I can’t quite tell if The Visit knows how ridiculous it is. M. Night Shyamalan’s latest movie, which doesn’t tap into our fear of old people so much as our vague disgust toward them, is about kids visiting their grandparents. It may be funny, but it’s not played for laughs. The real question is whether The Visit is in on the joke.
It’s disappointing that Shyamalan doesn’t show any sign of the guy who directed the stylish and effective scenes in Signs, such as the birthday party video, the dark basement, or the knife reflection under the door. At least he doesn’t show any signs of the guy who let Signs get knocked over by a wildly swinging baseball bat or the utterly tone deaf day laborer who directed After Earth. Time was he showed a lot of promise as a filmmaker in search of a script that wasn’t ridiculous. But with The Visit, rather than trusting the inherent creepiness or latent absurdity of his own script, he leans on some of the worst tropes of contemporary bad horror: found footage, jump scares, cell phones that don’t work, long stretches of filler featuring annoying young actors, gross-outs worthy of the Farrelly brothers.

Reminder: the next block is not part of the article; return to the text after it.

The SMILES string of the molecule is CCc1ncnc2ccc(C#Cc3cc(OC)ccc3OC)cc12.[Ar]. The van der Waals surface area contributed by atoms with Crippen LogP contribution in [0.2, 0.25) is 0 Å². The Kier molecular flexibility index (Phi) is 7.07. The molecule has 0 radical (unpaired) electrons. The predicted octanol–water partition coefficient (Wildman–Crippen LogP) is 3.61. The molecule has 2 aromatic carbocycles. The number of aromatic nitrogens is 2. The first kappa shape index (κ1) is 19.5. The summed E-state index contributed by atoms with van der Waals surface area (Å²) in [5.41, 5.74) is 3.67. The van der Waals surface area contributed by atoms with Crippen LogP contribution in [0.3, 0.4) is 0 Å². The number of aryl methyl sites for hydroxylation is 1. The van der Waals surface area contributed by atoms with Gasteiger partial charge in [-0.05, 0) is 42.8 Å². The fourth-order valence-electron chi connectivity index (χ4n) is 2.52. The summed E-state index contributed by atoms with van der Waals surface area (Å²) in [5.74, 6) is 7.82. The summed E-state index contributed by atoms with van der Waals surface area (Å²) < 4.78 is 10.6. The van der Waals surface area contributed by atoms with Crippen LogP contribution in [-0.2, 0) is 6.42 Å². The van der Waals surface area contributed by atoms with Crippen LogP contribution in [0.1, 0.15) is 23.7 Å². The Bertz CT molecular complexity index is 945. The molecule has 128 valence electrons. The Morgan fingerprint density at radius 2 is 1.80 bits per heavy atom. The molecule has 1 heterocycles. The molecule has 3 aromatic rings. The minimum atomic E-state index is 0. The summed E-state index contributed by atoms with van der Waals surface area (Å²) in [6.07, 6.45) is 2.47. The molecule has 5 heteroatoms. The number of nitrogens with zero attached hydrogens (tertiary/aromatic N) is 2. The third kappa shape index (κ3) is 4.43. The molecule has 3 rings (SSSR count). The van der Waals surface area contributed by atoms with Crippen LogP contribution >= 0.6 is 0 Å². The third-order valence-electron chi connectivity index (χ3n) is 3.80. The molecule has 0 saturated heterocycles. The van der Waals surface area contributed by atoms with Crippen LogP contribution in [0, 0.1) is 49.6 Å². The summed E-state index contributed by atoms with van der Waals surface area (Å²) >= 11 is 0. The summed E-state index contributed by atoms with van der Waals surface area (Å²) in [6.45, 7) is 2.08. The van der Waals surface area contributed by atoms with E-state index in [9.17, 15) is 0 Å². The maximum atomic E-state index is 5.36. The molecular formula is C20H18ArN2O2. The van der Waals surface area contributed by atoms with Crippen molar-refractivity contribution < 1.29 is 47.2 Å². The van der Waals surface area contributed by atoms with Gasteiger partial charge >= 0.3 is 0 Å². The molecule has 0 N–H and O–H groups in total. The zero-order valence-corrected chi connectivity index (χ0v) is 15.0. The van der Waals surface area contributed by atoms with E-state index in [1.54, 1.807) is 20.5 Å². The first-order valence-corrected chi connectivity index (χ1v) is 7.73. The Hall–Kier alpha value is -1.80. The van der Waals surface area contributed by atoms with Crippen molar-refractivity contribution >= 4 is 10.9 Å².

What ultimately salvages The Visit is something too few horror movies achieve: a satisfying resolution. Say what you will about The Visit, at least all that weirdness is adequately explained in the end.